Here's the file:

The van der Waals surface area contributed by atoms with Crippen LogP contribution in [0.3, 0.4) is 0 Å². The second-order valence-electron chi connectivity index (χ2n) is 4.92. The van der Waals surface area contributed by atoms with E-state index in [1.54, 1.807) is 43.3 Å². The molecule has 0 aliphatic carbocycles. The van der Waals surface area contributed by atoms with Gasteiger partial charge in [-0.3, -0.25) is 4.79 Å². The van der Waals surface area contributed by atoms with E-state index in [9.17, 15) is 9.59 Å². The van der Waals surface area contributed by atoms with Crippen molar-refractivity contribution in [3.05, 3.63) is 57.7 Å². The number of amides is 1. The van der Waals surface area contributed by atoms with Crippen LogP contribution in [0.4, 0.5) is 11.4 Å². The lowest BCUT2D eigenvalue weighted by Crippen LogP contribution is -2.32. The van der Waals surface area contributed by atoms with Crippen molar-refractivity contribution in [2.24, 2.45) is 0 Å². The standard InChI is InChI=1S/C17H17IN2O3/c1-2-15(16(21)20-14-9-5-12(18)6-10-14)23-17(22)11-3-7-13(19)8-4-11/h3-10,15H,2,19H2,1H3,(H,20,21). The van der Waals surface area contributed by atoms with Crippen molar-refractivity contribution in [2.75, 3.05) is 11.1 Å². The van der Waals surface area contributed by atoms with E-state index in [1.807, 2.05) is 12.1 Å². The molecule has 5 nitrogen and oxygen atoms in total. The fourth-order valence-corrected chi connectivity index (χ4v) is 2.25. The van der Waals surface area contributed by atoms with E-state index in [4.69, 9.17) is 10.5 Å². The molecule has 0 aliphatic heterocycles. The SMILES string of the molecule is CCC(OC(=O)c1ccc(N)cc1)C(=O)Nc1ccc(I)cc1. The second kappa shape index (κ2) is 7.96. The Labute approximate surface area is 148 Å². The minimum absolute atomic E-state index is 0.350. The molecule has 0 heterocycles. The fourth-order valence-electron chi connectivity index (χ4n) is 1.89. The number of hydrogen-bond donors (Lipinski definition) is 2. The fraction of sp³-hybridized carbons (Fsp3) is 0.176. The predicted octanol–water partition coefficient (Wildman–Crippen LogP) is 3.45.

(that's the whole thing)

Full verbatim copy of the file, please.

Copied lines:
The van der Waals surface area contributed by atoms with Crippen LogP contribution in [0.3, 0.4) is 0 Å². The second-order valence-electron chi connectivity index (χ2n) is 4.92. The van der Waals surface area contributed by atoms with E-state index in [1.54, 1.807) is 43.3 Å². The molecule has 0 aliphatic carbocycles. The van der Waals surface area contributed by atoms with Gasteiger partial charge in [-0.3, -0.25) is 4.79 Å². The van der Waals surface area contributed by atoms with E-state index in [9.17, 15) is 9.59 Å². The van der Waals surface area contributed by atoms with Crippen molar-refractivity contribution in [3.05, 3.63) is 57.7 Å². The number of amides is 1. The van der Waals surface area contributed by atoms with Crippen LogP contribution in [0.4, 0.5) is 11.4 Å². The lowest BCUT2D eigenvalue weighted by Crippen LogP contribution is -2.32. The van der Waals surface area contributed by atoms with Crippen molar-refractivity contribution in [2.24, 2.45) is 0 Å². The standard InChI is InChI=1S/C17H17IN2O3/c1-2-15(16(21)20-14-9-5-12(18)6-10-14)23-17(22)11-3-7-13(19)8-4-11/h3-10,15H,2,19H2,1H3,(H,20,21). The van der Waals surface area contributed by atoms with Crippen molar-refractivity contribution in [2.75, 3.05) is 11.1 Å². The van der Waals surface area contributed by atoms with E-state index in [1.807, 2.05) is 12.1 Å². The molecule has 5 nitrogen and oxygen atoms in total. The fourth-order valence-corrected chi connectivity index (χ4v) is 2.25. The van der Waals surface area contributed by atoms with E-state index in [4.69, 9.17) is 10.5 Å². The molecule has 0 aliphatic heterocycles. The SMILES string of the molecule is CCC(OC(=O)c1ccc(N)cc1)C(=O)Nc1ccc(I)cc1. The second kappa shape index (κ2) is 7.96. The Labute approximate surface area is 148 Å². The minimum absolute atomic E-state index is 0.350. The molecule has 0 heterocycles. The fourth-order valence-electron chi connectivity index (χ4n) is 1.89. The number of hydrogen-bond donors (Lipinski definition) is 2. The fraction of sp³-hybridized carbons (Fsp3) is 0.176. The predicted octanol–water partition coefficient (Wildman–Crippen LogP) is 3.45.